Tuesday, January 27, 2009

Promoting technology integration in faculty development

Focusing on improving technology in teaching and learning, professional development should model best practices. Whether technology rich, technologically supported or technology enhanced, there is a greater reliance on technology in teaching (using media-rich resources, for example), learning (multi-tasking, multi-modal learning, for example), and faculty development (providing resource training just-in-time, and personalized training). Not only should professional development meet the needs of improving teaching and learning, professional development should develop a sense of community for those participating. At it's best, professional development creates a community of learners, crossing disciplinary boundaries, and improving teaching for all levels of expertise, and in all contexts or environments. We want to prepare and support teaching, and we want to use technology to improve learning. This blending requires technology to become an integral element for professional development.

Blending technology and professional development requires a conscious and deliberate use of technology - in the context of teaching and learning. Faculty want to see HOW things should be used in a classroom, with particular teaching strategies, and for specific learning types. Technological skills will need to be identified - what technology is available in the classroom? Is there a "standard" technology for each classroom? Are skills learned in small groups, with peers, or one-on-one to allow faculty to learn skills that they need? Technology should be integrated, because it does improve teaching and learning. Modeling the contemporary technologies available, teachers are reaching students who have grown up with technology.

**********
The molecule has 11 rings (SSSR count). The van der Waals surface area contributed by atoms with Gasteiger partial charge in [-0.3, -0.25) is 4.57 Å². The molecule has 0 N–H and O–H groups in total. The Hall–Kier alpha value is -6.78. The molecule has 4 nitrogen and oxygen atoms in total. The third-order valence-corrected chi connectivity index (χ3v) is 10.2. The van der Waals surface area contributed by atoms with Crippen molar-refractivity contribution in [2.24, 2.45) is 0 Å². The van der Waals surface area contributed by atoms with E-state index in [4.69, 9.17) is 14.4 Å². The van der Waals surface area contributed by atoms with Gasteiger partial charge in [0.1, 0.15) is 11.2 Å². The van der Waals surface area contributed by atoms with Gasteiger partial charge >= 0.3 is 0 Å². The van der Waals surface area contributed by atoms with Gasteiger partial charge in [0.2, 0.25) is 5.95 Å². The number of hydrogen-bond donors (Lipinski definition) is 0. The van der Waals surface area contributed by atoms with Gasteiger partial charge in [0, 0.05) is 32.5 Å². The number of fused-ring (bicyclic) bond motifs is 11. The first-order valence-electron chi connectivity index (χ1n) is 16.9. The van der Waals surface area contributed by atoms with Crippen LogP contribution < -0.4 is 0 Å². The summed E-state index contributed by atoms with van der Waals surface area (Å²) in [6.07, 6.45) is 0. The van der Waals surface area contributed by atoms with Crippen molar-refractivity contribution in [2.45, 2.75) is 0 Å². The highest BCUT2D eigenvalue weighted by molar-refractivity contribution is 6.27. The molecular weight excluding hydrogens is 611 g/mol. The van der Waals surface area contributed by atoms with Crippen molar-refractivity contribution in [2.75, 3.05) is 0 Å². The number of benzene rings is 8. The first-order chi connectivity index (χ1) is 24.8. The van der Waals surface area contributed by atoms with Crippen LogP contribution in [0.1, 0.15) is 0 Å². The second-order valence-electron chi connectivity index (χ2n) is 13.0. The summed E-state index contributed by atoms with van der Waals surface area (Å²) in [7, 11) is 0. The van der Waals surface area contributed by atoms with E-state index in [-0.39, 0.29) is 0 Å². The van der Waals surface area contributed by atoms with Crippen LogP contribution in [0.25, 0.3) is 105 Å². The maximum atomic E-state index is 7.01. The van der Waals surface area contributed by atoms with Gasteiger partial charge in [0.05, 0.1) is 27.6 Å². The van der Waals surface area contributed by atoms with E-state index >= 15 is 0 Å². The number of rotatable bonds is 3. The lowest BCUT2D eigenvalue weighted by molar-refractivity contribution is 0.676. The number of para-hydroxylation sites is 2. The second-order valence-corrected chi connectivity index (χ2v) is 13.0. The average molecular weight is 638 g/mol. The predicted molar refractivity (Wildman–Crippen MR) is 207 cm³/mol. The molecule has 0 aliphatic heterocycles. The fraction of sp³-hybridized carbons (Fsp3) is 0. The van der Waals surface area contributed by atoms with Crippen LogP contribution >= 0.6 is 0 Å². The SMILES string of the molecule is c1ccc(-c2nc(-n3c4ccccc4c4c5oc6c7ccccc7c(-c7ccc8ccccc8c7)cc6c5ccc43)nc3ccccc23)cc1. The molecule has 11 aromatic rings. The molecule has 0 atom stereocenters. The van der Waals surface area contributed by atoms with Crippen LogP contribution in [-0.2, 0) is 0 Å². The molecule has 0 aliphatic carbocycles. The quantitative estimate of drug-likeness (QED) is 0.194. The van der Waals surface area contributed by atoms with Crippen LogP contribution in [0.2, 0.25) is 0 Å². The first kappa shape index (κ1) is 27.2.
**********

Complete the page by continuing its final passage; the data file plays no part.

Faculty development should be topical, need-based, and focused on results - improving teaching and learning. Faculty development builds community. Faculty development involves technology in a classroom environment and demonstrates best practices.

The presence of technology requires us to find a way to integrate it into our curriculum. We realize that technology depends on the user (faculty), audience (students), and message (curriculum). Selecting the "RIGHT" technology takes time and experience. Knowing how to use it best requires practice and patience. Being successful requires support.

1 comment:

BrianJ said...

I enjoyed your posting. I am currently in a graduate course where we are studying this topic of involving technology in staff development. From the little experience that I have I can see how blogging can be very useful for teachers to gather new information and methods to reach there students. Do you believe it is possible to get a group of 25 year veteran teachers to learn and start using technology like blogs and wiks?

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